November 24, 1917: Milwaukee police station bombing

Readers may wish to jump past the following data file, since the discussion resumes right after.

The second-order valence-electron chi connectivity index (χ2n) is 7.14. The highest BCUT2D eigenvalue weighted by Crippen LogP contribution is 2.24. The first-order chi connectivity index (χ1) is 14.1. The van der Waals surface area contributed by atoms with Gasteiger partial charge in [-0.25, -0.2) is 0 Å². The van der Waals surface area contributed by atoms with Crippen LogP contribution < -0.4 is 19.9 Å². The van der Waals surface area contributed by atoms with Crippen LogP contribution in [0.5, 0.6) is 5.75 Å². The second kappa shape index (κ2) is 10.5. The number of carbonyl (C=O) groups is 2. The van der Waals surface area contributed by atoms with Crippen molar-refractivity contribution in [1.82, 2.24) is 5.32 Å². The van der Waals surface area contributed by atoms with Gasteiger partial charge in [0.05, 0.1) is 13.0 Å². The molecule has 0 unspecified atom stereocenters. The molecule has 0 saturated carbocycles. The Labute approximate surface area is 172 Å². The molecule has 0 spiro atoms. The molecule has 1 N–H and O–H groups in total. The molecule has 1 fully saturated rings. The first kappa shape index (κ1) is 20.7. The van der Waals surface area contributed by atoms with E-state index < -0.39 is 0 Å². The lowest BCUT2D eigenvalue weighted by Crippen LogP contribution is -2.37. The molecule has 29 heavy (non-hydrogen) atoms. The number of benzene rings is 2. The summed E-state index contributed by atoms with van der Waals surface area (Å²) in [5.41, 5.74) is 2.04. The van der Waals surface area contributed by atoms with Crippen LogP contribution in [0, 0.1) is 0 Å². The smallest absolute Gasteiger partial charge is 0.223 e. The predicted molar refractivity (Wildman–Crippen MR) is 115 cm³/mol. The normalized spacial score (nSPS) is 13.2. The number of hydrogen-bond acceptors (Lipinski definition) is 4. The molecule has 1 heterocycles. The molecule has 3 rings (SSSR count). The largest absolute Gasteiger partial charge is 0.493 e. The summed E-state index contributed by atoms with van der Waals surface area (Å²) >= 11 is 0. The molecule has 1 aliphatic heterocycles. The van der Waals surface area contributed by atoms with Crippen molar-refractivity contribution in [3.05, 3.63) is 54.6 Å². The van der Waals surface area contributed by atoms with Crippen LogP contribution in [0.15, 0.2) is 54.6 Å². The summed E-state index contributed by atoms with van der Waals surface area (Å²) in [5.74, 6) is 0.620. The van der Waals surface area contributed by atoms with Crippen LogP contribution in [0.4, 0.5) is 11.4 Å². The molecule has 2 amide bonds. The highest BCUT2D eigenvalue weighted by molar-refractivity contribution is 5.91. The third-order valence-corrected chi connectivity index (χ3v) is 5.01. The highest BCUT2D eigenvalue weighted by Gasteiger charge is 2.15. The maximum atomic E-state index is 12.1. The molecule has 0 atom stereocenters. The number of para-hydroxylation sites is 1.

In what remains the second deadliest day in U.S. law enforcement history, nine Milwaukee Police officers were killed in a bomb blast at a police station. It was a Saturday evening, and a suspicious package was discovered alongside the Italian Evangelical Church in downtown Milwaukee. A scrubwoman for the church had discovered the package, and a boy named Sam Mazzone was summoned to take it to the police station. The boy arrived with the package shortly after 7 p.m., as a group of detectives filed out of roll call in the first floor assembly room. According to a police department report, “As detectives examined the package with a fury of haste, it exploded, immediately killing [nine police officers.]” The officers killed were Patrolman Henry Deckert and Detectives Frank Caswin, Fred Kaiser, David O'Brien, Stephen H. Stecker, Charles Seehawer, Edward Spindler, Al Templin and Paul Weiler. The culprits were never caught, but police linked the bombing to a group of anarchists who were seeking revenge against the pastor of the church that had been targeted.